Historic Board Games

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Historic GamesHistoric Games

Whether you’re celebrating or mourning last night’s election results, one thing’s for certain: our country’s electoral process is a very weird one. I was never really all that interested in social studies in middle school and high school, and it took me a long time before I really started caring about current events and politics. But I’ve discovered at least one method that gets me excited thinking about history: board games.

Playing a board game based on historical events really helps you grasp some of the factors at play: motivations, cause and effect, processes. I really like Settlers of America: Trails to Rails because of the way it gives the gamer a perspective on the westward expansion. Yesterday I had the chance to try Founding Fathers, a game by Christian Leonhard and Jason Matthews that simulates the creation of the U.S. Constitution. Certainly there’s some creative license in how things work, because you still want it to be a fun game. But the special actions associated with the various delegates are based on their actual positions or related historical events. And as the game progresses, the Constitution can either take the shape of our real Constitution or you may end up with one that is ahistorical — but either way, you have the option to dig deeper and read the text on the cards that provide context for the game’s mechanics.

For something a little closer to home, you could try Campaign Manager 2008, also by Leonhard and Matthews (who seem to specialize in history-based games). The game pits Obama vs. McCain in the presidential election, and as players you compete to get your candidate elected (although the designers and publisher decided to avoid some of the more controversial issues so that games wouldn’t get too heated). Their earlier game, 1960: The Making of the President, focuses on the election campaign between John F. Kennedy and Richard Nixon, and is a bit more complex but also has the advantage of distance: gamers can play that one a little more easily without as much emotional entanglement.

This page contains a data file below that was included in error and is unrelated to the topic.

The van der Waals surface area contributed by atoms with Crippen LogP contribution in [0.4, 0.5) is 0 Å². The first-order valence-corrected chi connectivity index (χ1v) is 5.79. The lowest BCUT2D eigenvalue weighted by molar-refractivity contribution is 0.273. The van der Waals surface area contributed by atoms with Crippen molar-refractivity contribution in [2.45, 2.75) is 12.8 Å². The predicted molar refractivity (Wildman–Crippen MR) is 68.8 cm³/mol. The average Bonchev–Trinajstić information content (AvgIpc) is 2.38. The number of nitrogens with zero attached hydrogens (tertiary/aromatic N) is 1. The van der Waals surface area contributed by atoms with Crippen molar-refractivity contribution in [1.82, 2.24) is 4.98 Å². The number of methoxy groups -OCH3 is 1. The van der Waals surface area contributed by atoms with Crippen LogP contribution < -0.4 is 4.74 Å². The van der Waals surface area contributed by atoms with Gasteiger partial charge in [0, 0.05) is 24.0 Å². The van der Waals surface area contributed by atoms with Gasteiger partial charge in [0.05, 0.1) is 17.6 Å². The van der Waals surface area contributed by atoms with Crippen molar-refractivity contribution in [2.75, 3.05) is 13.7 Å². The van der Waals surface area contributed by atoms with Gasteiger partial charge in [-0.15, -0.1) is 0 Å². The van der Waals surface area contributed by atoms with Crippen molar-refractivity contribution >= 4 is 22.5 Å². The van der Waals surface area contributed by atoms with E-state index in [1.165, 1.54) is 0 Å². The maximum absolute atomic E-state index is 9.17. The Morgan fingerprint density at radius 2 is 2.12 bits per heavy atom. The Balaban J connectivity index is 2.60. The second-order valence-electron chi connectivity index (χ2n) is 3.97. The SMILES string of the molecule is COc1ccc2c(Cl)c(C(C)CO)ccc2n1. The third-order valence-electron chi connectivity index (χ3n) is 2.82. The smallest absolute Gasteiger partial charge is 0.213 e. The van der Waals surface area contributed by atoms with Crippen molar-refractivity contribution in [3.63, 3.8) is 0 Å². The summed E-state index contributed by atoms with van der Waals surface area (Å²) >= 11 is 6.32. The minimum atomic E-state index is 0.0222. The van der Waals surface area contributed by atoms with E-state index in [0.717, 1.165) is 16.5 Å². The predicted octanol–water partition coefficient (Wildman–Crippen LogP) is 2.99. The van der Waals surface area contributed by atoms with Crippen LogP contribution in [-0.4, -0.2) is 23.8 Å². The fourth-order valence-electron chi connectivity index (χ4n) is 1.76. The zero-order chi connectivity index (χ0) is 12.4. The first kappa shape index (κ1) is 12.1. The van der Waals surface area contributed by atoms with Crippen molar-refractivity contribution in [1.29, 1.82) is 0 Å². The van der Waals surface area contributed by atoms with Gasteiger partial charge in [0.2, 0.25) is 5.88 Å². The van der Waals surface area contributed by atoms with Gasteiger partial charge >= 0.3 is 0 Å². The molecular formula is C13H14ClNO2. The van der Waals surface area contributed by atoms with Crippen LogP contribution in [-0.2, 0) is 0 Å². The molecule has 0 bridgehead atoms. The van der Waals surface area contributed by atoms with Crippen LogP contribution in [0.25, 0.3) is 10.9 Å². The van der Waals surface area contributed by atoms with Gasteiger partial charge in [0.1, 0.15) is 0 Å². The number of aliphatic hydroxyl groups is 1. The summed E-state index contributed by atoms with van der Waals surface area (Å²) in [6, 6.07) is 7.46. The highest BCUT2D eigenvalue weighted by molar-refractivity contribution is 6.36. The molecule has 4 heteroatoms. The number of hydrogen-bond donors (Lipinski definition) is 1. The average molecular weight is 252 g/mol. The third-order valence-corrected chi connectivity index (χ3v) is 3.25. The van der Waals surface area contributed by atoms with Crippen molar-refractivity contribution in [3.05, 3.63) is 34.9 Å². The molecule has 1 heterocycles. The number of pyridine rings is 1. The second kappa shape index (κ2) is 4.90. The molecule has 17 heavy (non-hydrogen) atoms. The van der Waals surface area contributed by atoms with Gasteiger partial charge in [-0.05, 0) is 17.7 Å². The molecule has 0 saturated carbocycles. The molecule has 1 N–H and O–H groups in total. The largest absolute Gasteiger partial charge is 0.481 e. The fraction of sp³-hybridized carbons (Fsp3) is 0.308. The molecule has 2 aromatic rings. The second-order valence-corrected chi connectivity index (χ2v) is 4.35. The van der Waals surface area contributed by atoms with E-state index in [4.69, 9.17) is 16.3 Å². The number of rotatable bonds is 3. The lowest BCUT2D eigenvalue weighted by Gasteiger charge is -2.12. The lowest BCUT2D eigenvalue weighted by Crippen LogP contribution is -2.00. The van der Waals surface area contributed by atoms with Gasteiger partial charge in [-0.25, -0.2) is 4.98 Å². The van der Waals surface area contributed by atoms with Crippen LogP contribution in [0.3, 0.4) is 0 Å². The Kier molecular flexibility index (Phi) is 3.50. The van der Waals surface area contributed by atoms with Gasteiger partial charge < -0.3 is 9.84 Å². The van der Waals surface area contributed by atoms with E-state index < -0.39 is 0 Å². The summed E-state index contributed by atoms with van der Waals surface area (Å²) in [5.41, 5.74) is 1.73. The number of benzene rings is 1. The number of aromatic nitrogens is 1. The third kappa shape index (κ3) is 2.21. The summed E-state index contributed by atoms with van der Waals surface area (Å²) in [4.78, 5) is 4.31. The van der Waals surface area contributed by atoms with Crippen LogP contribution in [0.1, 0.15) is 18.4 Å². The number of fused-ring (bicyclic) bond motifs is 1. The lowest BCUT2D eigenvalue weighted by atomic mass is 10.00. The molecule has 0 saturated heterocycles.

I’ve recently received a copy of Road to Enlightenment from Conquistador Games, which lets you play as one of the great monarchs from 17th and 18th century Europe. The cards in the game are various “luminaries” from that period: artists, scientists, religious leaders, military leaders, and so on, and their effects are also based on their historical influence. Conquistador Games also just funded The New Science on Kickstarter, which traces the Scientific Revolution and includes figures like Newton, Galileo, and Kepler.

Of course, these games don’t teach you all the facts — you’d certainly want to supplement these with some additional resources for a real education — but they’re a good place to start. More importantly, they may provide the motivation for you (or your kids) to delve deeper into a subject you never really found interesting.

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